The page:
WEST HARTFORD, CONN. (July 26, 2017) – Greater Hartford’s Jewish community will have an innovative new resource for values-based leadership development when the Greater Hartford Jewish Leadership Academy launches this fall. The Academy will draw on local and national leadership best practices and engage top experts in the field to create a pipeline of leaders for local organizations. It will be developed and managed by the Commission on Jewish Education and Leadership of Jewish Federation of Greater Hartford, with major support from the Jewish Community Foundation and additional support from the Auerbach-Schiro Foundation, Lea and Richard Rubenstein, Sandy and Arnie Dashefsky, and Federation.
Eric Zachs, the Federation’s outgoing Board Chair, said, “The Jewish Leadership Academy will be the place where existing leaders are strengthened and new leaders are trained, ensuring that our Jewish community is powered by knowledgeable, competent and collaborative lay leaders who are prepared to lead with vision into the future.”
Cary Lakenbach, the Federation’s incoming Board Chair, added that “we will not only be preparing leaders to fill existing roles in Greater Hartford's synagogues, schools and organizations, we’ll also be preparing them to envision, launch and manage the initiatives of tomorrow.”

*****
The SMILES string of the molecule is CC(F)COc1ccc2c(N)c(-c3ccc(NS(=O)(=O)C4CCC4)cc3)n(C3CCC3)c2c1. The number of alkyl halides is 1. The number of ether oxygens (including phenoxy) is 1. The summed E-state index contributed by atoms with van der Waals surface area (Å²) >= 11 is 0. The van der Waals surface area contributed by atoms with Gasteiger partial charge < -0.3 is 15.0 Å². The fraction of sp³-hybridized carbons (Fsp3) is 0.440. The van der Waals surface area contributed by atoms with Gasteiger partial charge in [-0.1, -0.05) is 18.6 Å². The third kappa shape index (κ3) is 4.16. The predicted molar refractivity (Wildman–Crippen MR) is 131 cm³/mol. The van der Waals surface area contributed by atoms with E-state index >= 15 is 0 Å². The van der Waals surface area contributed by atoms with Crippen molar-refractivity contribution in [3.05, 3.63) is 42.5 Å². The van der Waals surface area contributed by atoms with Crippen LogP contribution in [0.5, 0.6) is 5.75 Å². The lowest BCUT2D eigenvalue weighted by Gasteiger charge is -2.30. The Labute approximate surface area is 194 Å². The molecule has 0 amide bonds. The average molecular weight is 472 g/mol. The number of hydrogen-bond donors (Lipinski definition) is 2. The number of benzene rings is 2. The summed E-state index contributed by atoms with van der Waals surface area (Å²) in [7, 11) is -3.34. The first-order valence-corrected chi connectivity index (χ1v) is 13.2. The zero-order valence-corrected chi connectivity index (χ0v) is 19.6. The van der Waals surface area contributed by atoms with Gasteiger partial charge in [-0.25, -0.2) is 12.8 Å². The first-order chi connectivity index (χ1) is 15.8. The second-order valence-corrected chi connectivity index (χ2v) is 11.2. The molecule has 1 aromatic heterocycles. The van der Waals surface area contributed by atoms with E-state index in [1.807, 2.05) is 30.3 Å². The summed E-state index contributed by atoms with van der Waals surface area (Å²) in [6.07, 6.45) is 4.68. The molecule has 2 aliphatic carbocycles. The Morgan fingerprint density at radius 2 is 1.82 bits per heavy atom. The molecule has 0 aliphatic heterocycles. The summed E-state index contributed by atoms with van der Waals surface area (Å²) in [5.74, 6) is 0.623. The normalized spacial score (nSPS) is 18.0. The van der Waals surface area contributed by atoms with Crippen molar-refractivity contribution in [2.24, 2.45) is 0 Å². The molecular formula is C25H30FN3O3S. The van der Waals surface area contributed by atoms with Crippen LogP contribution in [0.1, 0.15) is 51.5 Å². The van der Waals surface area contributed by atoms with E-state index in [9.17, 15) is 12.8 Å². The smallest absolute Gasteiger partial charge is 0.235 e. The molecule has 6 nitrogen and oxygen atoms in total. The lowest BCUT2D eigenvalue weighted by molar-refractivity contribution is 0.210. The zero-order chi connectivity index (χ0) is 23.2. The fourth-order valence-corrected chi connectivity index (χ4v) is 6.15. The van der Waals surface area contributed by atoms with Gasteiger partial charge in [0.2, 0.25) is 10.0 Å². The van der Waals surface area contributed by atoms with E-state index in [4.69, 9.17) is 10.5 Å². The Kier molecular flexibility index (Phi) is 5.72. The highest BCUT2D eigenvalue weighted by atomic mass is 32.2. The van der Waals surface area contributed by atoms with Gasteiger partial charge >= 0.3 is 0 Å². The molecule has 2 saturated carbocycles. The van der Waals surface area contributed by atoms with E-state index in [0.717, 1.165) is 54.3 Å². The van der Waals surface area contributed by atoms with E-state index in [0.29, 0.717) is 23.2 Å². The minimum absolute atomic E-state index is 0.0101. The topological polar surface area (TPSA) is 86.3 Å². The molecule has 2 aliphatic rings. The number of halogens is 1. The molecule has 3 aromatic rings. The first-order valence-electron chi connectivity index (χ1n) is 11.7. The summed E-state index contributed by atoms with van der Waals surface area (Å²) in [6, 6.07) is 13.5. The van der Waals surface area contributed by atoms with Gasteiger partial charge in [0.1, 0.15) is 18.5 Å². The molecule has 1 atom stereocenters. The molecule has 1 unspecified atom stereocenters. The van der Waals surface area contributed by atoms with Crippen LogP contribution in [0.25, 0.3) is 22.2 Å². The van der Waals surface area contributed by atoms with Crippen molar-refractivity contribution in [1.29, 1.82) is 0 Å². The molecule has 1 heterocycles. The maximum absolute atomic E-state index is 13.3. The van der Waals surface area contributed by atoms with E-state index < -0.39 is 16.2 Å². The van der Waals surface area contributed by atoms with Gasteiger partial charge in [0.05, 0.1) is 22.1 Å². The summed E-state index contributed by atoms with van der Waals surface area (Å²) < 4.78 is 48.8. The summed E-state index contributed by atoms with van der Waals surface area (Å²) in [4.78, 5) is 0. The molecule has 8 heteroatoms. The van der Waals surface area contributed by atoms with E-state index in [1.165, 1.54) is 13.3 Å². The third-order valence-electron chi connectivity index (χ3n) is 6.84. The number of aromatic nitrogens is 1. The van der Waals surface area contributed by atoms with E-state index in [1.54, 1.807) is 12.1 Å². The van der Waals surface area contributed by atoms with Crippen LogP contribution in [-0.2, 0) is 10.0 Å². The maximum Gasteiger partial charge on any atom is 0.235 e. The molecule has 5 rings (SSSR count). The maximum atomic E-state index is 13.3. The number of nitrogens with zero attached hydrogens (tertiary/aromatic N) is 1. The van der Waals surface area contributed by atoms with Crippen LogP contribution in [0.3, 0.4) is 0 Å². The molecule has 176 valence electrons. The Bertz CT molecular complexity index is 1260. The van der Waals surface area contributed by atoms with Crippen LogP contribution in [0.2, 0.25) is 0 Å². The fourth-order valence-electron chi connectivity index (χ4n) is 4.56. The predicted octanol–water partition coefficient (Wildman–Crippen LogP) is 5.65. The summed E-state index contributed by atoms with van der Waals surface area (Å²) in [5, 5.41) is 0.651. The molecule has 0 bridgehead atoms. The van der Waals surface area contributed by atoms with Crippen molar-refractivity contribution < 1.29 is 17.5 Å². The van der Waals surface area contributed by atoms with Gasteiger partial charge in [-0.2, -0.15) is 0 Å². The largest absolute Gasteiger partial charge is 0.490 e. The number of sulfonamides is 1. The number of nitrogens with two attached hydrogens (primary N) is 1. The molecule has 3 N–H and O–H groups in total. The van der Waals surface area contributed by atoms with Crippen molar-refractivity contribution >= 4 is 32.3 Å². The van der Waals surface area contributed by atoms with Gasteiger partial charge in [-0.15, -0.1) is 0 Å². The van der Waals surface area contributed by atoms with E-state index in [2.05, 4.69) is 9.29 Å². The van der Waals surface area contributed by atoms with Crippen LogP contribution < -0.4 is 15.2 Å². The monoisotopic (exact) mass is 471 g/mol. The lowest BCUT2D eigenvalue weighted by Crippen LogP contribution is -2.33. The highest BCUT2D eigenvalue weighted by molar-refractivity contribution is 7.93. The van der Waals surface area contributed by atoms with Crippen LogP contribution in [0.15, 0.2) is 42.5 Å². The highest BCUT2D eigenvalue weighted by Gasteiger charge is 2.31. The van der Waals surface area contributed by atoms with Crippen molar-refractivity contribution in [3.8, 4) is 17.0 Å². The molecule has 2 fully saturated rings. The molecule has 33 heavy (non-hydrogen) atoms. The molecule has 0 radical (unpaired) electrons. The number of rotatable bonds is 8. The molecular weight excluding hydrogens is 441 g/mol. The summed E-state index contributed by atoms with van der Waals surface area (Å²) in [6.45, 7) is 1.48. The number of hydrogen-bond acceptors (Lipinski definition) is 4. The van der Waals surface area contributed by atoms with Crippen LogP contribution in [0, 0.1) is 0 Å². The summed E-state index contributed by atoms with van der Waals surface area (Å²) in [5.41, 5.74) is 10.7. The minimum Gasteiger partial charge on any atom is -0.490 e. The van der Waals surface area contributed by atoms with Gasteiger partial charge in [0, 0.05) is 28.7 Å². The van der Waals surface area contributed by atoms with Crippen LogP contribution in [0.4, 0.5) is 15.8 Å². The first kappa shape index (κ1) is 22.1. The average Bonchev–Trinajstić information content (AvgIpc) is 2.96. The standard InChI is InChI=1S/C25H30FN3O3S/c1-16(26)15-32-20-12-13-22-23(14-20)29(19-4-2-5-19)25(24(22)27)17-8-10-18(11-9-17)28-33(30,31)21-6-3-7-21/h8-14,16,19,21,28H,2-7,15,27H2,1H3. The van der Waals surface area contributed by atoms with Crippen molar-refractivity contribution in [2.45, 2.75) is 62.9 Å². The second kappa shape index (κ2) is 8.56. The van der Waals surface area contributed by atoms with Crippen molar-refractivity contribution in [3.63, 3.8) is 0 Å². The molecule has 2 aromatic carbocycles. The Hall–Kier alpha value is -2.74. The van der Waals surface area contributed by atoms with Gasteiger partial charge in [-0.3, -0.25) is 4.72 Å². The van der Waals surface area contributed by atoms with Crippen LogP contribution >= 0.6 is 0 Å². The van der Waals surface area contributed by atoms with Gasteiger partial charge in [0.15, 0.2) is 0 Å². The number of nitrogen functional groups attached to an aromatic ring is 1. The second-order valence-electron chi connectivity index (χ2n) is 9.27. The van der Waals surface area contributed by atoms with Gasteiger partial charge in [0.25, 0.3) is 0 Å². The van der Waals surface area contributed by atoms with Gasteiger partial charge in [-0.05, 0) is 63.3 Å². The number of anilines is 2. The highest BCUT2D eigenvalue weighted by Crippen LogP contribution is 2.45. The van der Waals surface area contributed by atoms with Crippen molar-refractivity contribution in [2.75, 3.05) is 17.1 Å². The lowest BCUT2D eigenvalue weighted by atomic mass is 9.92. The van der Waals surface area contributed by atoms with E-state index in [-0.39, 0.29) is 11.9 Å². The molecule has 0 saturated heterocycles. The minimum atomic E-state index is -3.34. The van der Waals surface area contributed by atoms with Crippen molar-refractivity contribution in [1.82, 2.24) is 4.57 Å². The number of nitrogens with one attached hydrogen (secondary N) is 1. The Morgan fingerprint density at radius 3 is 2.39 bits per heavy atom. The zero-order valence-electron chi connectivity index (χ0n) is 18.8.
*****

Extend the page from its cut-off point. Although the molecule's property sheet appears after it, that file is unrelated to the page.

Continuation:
“The Academy will be unique in two ways,” noted Heather Fiedler, the Federation’s Associate Vice President for Jewish Education and Leadership. “First, it will prepare leaders with adaptive skills to serve a constantly evolving community. Second, it will work with each participant to develop an Individualized Leadership Plan that builds on his or her individual strengths and interests. Each Academy participant will have a unique leadership journey supported by a network of experts and coaches, through the lens of Jewish values and texts,” she added.
Federation launched the local Jewish community’s first formal leadership development program more than 30 years ago. The new Academy is the result of 18 months of work by Federation’s leadership development team, chaired by Alan Parker. It will serve Jewish communal lay and professional leaders who want to hone their skills, community members considering Jewish communal leadership roles now or in the future, and those who want to learn how Jewish values can help them become better leaders at work or in an organization they care about.
Several programs are planned for the fall, including a Community Leadership Forum about civil discourse, a yearlong Community Leadership Initiative, and a Presidents' Circle for lay leaders of agencies, schools, and synagogues. To learn more, please contact Heather Fiedler, the Federation’s Associate Vice President for Jewish Education and Leadership, at 860.727.6121 or firstname.lastname@example.org.
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